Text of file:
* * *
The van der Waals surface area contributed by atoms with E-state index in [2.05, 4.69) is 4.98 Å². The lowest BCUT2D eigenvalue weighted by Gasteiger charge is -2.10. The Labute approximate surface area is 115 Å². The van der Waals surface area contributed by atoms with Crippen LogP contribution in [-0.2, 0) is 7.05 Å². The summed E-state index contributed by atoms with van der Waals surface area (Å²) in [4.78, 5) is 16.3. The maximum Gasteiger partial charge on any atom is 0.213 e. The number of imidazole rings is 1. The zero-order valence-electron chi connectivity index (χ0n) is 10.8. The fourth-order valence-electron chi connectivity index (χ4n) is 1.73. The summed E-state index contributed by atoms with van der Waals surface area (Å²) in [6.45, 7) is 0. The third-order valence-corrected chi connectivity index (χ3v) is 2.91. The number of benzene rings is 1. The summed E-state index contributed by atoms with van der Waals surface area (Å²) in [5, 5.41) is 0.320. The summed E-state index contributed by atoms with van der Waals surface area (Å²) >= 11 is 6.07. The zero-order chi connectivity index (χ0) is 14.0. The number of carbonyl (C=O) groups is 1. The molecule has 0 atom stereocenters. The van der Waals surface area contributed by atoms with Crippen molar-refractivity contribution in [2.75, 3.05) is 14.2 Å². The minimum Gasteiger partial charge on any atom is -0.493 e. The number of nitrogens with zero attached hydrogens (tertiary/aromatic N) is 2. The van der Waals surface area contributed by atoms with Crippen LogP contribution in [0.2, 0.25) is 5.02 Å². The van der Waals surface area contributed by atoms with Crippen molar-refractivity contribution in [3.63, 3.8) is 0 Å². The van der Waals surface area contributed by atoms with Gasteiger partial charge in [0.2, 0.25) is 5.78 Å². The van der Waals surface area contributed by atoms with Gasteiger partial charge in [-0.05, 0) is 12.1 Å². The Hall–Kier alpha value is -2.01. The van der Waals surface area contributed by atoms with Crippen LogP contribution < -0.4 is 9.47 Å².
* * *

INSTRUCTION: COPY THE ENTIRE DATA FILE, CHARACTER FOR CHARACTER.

The van der Waals surface area contributed by atoms with E-state index in [2.05, 4.69) is 4.98 Å². The lowest BCUT2D eigenvalue weighted by Gasteiger charge is -2.10. The Labute approximate surface area is 115 Å². The van der Waals surface area contributed by atoms with Crippen LogP contribution in [-0.2, 0) is 7.05 Å². The summed E-state index contributed by atoms with van der Waals surface area (Å²) in [4.78, 5) is 16.3. The maximum Gasteiger partial charge on any atom is 0.213 e. The number of imidazole rings is 1. The zero-order valence-electron chi connectivity index (χ0n) is 10.8. The fourth-order valence-electron chi connectivity index (χ4n) is 1.73. The summed E-state index contributed by atoms with van der Waals surface area (Å²) in [6.45, 7) is 0. The third-order valence-corrected chi connectivity index (χ3v) is 2.91. The number of benzene rings is 1. The summed E-state index contributed by atoms with van der Waals surface area (Å²) in [5, 5.41) is 0.320. The summed E-state index contributed by atoms with van der Waals surface area (Å²) >= 11 is 6.07. The zero-order chi connectivity index (χ0) is 14.0. The number of carbonyl (C=O) groups is 1. The molecule has 0 atom stereocenters. The van der Waals surface area contributed by atoms with Crippen molar-refractivity contribution in [2.75, 3.05) is 14.2 Å². The minimum Gasteiger partial charge on any atom is -0.493 e. The number of nitrogens with zero attached hydrogens (tertiary/aromatic N) is 2. The van der Waals surface area contributed by atoms with Crippen LogP contribution in [0.2, 0.25) is 5.02 Å². The van der Waals surface area contributed by atoms with Crippen molar-refractivity contribution in [3.63, 3.8) is 0 Å². The van der Waals surface area contributed by atoms with Gasteiger partial charge in [0.2, 0.25) is 5.78 Å². The van der Waals surface area contributed by atoms with Gasteiger partial charge in [-0.05, 0) is 12.1 Å². The Hall–Kier alpha value is -2.01. The van der Waals surface area contributed by atoms with Crippen LogP contribution < -0.4 is 9.47 Å².